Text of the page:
I'm going to use a basic bread recipe and make adjustments from there. {Thanks, Tonya, for sharing!}

Here's the recipe for one loaf of Basic White Bread:
1 cup warm water {think temp of baby bath water}
2 1/2 t. yeast
Wisk them together and let stand for 5 minutes
Add 2 1/2 - 3 cups flour {for me, 3 made the best loaf}
Add 1t salt
Add 1T olive oil

Mix everything together with a wooden spoon.

Knead for 10 minutes

Shape loaf and put in oiled pan {I'm using a stoneware pan}

Let rise until double {I was confused about this part.  Only let it rise once?  Would it work?  I was always told it HAD to rise twice.  Nope.  I'm sure it has better flavor and structure with a double rise, but it's beyond my attention span at this point.}

Bake @ 350 degrees for 40 minutes or until it sounds hollow when you knock on the top of loaf.

What I did wrong...  My biggest mistake with the white loaf was that it wouldn't rise.  It turned out that my water was too hot and it killed the yeast.   Once I got that right, it was the best loaf of bread I've ever made.  Nice rise, crust and texture.  Unfortunately, it was gone before I could get a picture of it.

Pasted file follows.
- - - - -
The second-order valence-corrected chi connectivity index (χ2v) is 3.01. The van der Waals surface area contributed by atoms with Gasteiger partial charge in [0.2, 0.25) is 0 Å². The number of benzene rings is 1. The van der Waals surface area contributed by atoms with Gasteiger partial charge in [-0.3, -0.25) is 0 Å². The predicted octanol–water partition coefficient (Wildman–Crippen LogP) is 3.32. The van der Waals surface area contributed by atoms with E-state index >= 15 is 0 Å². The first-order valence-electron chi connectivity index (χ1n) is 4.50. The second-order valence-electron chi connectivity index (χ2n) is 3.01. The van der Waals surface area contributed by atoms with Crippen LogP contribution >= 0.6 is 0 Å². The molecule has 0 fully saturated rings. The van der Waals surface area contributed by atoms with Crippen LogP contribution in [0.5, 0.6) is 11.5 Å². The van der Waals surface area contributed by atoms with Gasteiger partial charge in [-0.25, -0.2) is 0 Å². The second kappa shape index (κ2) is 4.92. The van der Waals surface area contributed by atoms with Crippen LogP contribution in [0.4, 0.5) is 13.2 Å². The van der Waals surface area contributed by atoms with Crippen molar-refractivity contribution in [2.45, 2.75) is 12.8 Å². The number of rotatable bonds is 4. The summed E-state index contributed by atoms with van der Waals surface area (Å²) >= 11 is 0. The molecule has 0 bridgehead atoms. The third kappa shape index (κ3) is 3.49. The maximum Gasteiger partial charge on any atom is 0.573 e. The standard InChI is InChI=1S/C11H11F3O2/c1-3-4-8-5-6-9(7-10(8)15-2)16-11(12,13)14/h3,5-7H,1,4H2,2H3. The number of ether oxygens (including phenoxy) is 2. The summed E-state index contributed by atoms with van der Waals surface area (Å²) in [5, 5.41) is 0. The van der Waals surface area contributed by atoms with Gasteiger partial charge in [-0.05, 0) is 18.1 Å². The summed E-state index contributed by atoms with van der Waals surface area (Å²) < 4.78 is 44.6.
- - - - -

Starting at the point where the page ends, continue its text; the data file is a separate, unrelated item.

The photo above is made with wheat bread.  I'd like to stay away from white flour and only use natural flours instead.  This has been a challenge for me.  I used the same basic recipe, but with 100% wheat flour from Wheat Montana instead.

What I did wrong...  Dough was too dry.  I since read that wheat flour needs more liquid so I'm going to increase the water and see what happens.  The finished bread turned out tasty, but a bit on the gummy side. It couldn't have been too bad, though, it was gone in about ten minutes.  Maybe a longer rise?  Cook in the oven longer? Let it rest longer when it comes out of the oven?

I'm going to work on getting the basic wheat bread right this week, so until Thursday...

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Splitting Fire Wood